Windustry Publication

Small Wind Turbine Program Aimed at Furthering Small Wind Development in MN

In 2011, with a grant from the USDA, Windustry and the Region Nine Renewable Energy Task Force launched a Small Wind Bulk Buy Program to help rural enterprises take advantage of the state's wind resources and net-metering laws.

The program was supported by a USDA Rural Business Enterprise Grant, and other funders to support small wind energy, and the consequent economic development in the region. It provided Small Wind 101 training sessions, as well as technical and logistical support, including wind resource evaluation, site selection, economic evaluation, turbine selection, and support with permitting. The program focused on machines ranging in size from 2.4 kW to just under 40kW.

As of May, 2012, the funds from the USDA ran out and the application for renewal was declined. However, the Region Nine Renewable Energy Task Force still supports the program in a limited fashion; and the resources that were developed, in particular the Small Wind Guide and the Small Wind Financial Calculator, continue to be available below.

 

 

This is a wonderful opportunity for those who have considered wind power to find out if it really makes sense for them. People will get an honest evaluation, and for those who want to move forward, the path will be made as smooth as possible.

—Rich Huelskamp, Renewable Energy consultant, The Sun's Warmth

Windustry Program Analyst Dan Turner: "Region Nine has learned a great deal about making this program work efficiently. Those in the region who can take advantage of it will be well served.

It makes small wind turbines more attractive as investments both to offset electric bills and, in some cases, to generate revenue. Industry growth in the area engages a local workforce trained to install and maintain small wind turbines, stimulates supply chain business development, and keeps energy dollars local to maintain and build the rural economy."

 

Download Small Wind Guide

Download the Small Wind Guide for a basic overview about small wind electric systems to help you decide if wind energy is right for you.

Download the Small Wind Financial Calculator for Minnesota Net Metering Situations, requires Microsoft Excel or compatible software.

 

Chapter 13: Power Purchase Agreement

PPA
A power purchase agreement (PPA) is a contract to buy the electricity generated by a power plant. These agreements are a critical part of planning a successful wind project because they secure a long-term stream of revenue for the project through the sale of the electricity generated by the project. Securing a good PPA is often one of the most challenging elements of wind project development.

This section covers the basics of a power purchase agreement and things to consider as you negotiate with a power purchaser. The main topics covered in this section are:

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Chapter 12: The Minnesota Flip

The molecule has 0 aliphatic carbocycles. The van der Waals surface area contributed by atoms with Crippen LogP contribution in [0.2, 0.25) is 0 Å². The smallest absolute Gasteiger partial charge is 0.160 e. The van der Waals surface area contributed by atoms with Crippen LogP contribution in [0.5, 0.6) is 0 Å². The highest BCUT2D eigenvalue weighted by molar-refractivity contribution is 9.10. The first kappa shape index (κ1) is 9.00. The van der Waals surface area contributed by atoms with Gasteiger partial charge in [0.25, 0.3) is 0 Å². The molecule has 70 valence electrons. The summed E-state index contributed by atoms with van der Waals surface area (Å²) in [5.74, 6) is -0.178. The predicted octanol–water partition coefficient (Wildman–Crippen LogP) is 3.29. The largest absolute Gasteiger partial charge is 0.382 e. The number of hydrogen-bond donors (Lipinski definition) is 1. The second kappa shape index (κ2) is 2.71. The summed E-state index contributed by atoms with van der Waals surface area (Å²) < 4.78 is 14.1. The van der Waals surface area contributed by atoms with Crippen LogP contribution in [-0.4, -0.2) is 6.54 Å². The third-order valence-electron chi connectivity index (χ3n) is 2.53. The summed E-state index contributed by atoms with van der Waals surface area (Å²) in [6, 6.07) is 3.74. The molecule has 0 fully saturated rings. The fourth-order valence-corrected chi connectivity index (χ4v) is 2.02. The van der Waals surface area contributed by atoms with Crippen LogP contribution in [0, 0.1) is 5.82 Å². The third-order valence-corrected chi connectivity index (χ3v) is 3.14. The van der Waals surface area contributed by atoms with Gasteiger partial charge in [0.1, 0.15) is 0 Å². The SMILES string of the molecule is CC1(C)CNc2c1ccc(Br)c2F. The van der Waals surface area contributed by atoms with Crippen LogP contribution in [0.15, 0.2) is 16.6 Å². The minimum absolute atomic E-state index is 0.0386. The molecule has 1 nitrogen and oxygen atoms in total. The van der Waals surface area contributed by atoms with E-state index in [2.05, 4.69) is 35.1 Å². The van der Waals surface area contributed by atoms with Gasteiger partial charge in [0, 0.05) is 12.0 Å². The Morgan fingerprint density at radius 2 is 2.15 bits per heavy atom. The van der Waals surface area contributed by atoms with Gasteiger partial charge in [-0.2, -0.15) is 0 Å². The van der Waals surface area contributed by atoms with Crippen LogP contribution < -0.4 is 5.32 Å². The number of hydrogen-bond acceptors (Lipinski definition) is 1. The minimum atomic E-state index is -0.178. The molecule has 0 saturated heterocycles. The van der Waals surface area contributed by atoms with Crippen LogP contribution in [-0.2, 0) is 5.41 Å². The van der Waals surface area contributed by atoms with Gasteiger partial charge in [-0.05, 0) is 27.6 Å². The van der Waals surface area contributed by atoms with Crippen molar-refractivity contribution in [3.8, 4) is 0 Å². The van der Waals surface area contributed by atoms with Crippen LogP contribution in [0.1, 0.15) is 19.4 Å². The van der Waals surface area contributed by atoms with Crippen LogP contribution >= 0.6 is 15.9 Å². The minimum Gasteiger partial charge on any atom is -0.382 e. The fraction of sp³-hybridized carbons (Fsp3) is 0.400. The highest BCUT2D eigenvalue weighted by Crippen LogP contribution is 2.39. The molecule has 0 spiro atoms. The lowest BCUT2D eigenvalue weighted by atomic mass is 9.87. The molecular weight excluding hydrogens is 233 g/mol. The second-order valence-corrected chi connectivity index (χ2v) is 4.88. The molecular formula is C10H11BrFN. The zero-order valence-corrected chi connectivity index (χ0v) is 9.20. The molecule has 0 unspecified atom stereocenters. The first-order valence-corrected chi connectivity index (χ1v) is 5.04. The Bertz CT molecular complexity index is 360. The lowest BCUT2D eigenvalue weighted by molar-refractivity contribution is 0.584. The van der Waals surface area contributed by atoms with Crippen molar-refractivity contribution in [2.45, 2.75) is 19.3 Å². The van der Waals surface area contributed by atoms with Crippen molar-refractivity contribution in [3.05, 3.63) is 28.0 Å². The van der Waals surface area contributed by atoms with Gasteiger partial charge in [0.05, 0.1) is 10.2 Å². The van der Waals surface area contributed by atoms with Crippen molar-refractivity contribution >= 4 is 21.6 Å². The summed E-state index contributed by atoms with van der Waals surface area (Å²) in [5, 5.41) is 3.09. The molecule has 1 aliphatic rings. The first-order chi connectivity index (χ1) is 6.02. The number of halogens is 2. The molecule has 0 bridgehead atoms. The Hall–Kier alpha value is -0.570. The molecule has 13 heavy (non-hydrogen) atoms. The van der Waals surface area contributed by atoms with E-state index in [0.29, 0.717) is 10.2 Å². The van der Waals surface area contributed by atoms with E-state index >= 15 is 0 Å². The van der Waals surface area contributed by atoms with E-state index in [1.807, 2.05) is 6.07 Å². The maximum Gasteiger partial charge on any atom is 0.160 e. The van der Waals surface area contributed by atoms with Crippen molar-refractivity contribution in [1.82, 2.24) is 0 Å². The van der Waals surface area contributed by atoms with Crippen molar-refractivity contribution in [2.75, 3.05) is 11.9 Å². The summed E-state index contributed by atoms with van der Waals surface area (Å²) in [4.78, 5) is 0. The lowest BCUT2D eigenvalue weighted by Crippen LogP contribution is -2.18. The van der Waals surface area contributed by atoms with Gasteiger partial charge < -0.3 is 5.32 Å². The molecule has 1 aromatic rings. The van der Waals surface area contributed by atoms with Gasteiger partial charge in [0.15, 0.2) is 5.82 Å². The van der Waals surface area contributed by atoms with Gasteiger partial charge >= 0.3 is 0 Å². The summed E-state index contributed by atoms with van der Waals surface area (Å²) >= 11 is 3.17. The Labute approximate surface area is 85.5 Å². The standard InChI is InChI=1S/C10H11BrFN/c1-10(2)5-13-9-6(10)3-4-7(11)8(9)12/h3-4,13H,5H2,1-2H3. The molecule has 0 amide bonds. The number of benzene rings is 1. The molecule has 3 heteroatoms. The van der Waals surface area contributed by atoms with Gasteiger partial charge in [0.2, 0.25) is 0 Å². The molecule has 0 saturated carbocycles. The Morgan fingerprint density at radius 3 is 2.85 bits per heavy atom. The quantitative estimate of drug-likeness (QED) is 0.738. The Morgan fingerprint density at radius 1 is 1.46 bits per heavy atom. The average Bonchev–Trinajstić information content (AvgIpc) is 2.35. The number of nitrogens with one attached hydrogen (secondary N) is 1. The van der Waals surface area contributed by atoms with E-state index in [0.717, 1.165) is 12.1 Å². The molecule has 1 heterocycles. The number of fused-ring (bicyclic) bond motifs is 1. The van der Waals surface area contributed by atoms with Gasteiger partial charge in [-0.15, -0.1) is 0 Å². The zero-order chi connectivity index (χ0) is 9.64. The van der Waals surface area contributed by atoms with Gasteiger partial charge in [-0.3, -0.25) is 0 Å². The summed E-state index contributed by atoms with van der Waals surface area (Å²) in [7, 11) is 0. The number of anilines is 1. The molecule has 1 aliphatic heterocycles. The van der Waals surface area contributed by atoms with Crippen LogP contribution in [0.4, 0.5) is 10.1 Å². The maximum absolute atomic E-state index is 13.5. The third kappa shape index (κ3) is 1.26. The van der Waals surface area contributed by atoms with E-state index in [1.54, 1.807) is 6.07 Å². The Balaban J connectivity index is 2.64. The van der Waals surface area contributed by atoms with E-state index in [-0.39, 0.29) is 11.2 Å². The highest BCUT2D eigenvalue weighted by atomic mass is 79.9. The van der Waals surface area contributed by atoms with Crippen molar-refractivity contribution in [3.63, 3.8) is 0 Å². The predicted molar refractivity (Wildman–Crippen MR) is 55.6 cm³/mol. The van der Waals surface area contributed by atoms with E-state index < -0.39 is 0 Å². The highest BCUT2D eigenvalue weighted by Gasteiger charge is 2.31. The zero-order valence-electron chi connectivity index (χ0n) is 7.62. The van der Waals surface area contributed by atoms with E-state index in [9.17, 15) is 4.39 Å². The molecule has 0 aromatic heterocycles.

The Minnesota Flip business model was developed in response to a unique combination of federal incentives for wind development and state policies that encouraged development of community-owned wind projects. The structure has proven a successful model for landowners and equity investors interested in partnering in the development of wind projects. This partnership allows the equity investor to take advantage of federal tax credits, while providing local owners the economic benefits of ownership.

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Chapter 11: Choosing a Business Model


There are several options for structuring a community wind energy project. Business structure options should be evaluated based on their ability to deliver low-cost wind energy and local benefits, as well as on their profitability. In general terms, business arrangements are best when they:

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Chapter 10: Tax Incentives


In order to be financially competitive, most wind projects need to take advantage of federal and, where available, state tax incentives. It is critical to understand the role and mechanics of tax incentives while developing a commercial-scale community wind project because these incentives can represent one-half to two thirds of the total revenue stream over the first 10 years of operation due to the Federal Production Tax Credit (PTC) and Modified Accelerated Cost-Recovery System (MACRS) or other type of depreciation that can be applied to wind energy assets. You will need to consult a tax professional in the early stages of project planning to ensure that your financial projections are valid and accurately take into account the project’s tax burden and benefits.

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Chapter 9: Financing


Most commercial-scale community wind projects are multi-million dollar investment endeavors that require outside financing assistance. This section will give you some background on how to approach a bank or other financing entity. Loan terms will affect the bottom line of your wind energy project revenue, so understanding the requirements and options for financing your wind development are critical. Getting organized in the beginning will put your project in a much better negotiating position for acquiring favorable financing. With enough due diligence documentation, your project will be less risky and more attractive to a financing entity.

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Chapter 8: Costs

The cost of wind energy fell dramatically from the 1980s through 2003, then increased for most of the remainder of the decade. Then, as the recession hit, turbine orders declined and prices with them. Meanwhile turbine technology has significantly improved, so that they are  producing energy more efficiently than ever, which is the real bottom line.

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